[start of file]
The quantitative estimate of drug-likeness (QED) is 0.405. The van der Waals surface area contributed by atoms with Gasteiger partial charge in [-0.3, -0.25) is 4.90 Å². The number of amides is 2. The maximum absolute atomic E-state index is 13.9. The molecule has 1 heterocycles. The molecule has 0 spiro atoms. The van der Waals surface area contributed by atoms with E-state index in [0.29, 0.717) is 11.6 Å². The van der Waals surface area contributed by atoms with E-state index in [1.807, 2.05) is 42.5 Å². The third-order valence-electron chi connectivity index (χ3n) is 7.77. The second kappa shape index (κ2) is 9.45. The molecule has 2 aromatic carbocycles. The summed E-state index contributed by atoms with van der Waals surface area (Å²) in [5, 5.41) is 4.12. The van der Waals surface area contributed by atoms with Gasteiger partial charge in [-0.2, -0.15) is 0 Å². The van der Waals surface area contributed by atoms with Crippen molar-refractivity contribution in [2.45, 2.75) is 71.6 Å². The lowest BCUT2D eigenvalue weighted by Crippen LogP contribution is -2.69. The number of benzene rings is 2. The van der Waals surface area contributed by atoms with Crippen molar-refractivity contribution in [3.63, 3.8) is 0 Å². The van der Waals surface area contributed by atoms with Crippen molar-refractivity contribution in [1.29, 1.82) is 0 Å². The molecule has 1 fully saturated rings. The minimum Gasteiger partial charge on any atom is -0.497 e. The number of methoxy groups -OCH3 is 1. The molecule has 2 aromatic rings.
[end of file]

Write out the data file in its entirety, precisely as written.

The quantitative estimate of drug-likeness (QED) is 0.405. The van der Waals surface area contributed by atoms with Gasteiger partial charge in [-0.3, -0.25) is 4.90 Å². The number of amides is 2. The maximum absolute atomic E-state index is 13.9. The molecule has 1 heterocycles. The molecule has 0 spiro atoms. The van der Waals surface area contributed by atoms with E-state index in [0.29, 0.717) is 11.6 Å². The van der Waals surface area contributed by atoms with E-state index in [1.807, 2.05) is 42.5 Å². The third-order valence-electron chi connectivity index (χ3n) is 7.77. The second kappa shape index (κ2) is 9.45. The molecule has 2 aromatic carbocycles. The summed E-state index contributed by atoms with van der Waals surface area (Å²) in [5, 5.41) is 4.12. The van der Waals surface area contributed by atoms with Gasteiger partial charge in [-0.2, -0.15) is 0 Å². The van der Waals surface area contributed by atoms with Crippen molar-refractivity contribution in [2.45, 2.75) is 71.6 Å². The lowest BCUT2D eigenvalue weighted by Crippen LogP contribution is -2.69. The number of benzene rings is 2. The van der Waals surface area contributed by atoms with Crippen molar-refractivity contribution in [3.63, 3.8) is 0 Å². The van der Waals surface area contributed by atoms with Crippen molar-refractivity contribution in [1.29, 1.82) is 0 Å². The molecule has 1 fully saturated rings. The minimum Gasteiger partial charge on any atom is -0.497 e. The number of methoxy groups -OCH3 is 1. The molecule has 2 aromatic rings.